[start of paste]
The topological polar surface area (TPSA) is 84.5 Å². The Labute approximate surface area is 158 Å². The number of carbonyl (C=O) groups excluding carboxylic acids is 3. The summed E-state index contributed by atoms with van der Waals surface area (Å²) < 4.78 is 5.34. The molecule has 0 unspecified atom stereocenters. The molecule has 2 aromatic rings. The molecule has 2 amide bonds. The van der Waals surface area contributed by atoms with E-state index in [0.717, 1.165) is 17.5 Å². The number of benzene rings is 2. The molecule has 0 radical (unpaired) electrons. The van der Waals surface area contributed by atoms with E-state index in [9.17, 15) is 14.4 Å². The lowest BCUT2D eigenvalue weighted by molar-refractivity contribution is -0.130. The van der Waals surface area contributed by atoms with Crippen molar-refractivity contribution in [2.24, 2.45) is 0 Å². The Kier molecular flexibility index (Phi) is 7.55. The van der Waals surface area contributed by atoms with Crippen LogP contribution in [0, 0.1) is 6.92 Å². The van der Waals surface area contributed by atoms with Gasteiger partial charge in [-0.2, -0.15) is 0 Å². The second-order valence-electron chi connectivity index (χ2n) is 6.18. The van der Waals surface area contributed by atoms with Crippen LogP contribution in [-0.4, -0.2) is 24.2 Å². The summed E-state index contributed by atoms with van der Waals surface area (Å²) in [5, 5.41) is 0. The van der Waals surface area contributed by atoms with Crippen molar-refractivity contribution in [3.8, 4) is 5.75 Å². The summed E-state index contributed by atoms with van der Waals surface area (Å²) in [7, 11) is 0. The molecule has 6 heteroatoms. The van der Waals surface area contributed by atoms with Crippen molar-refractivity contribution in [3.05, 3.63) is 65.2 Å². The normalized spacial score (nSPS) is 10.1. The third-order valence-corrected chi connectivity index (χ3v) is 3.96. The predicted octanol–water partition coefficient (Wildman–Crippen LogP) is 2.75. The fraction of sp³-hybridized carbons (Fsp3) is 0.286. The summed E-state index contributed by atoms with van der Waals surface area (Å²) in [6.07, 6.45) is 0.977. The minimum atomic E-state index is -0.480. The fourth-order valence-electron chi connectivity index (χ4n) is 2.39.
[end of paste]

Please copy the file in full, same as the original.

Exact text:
The topological polar surface area (TPSA) is 84.5 Å². The Labute approximate surface area is 158 Å². The number of carbonyl (C=O) groups excluding carboxylic acids is 3. The summed E-state index contributed by atoms with van der Waals surface area (Å²) < 4.78 is 5.34. The molecule has 0 unspecified atom stereocenters. The molecule has 2 aromatic rings. The molecule has 2 amide bonds. The van der Waals surface area contributed by atoms with E-state index in [0.717, 1.165) is 17.5 Å². The number of benzene rings is 2. The molecule has 0 radical (unpaired) electrons. The van der Waals surface area contributed by atoms with E-state index in [9.17, 15) is 14.4 Å². The lowest BCUT2D eigenvalue weighted by molar-refractivity contribution is -0.130. The van der Waals surface area contributed by atoms with Crippen molar-refractivity contribution in [2.24, 2.45) is 0 Å². The Kier molecular flexibility index (Phi) is 7.55. The van der Waals surface area contributed by atoms with Crippen LogP contribution in [0, 0.1) is 6.92 Å². The van der Waals surface area contributed by atoms with Gasteiger partial charge in [-0.2, -0.15) is 0 Å². The second-order valence-electron chi connectivity index (χ2n) is 6.18. The van der Waals surface area contributed by atoms with Crippen LogP contribution in [-0.4, -0.2) is 24.2 Å². The summed E-state index contributed by atoms with van der Waals surface area (Å²) in [5, 5.41) is 0. The van der Waals surface area contributed by atoms with Crippen molar-refractivity contribution in [3.8, 4) is 5.75 Å². The summed E-state index contributed by atoms with van der Waals surface area (Å²) in [7, 11) is 0. The molecule has 6 heteroatoms. The van der Waals surface area contributed by atoms with Crippen molar-refractivity contribution in [3.05, 3.63) is 65.2 Å². The normalized spacial score (nSPS) is 10.1. The third-order valence-corrected chi connectivity index (χ3v) is 3.96. The predicted octanol–water partition coefficient (Wildman–Crippen LogP) is 2.75. The fraction of sp³-hybridized carbons (Fsp3) is 0.286. The summed E-state index contributed by atoms with van der Waals surface area (Å²) in [6.07, 6.45) is 0.977. The minimum atomic E-state index is -0.480. The fourth-order valence-electron chi connectivity index (χ4n) is 2.39.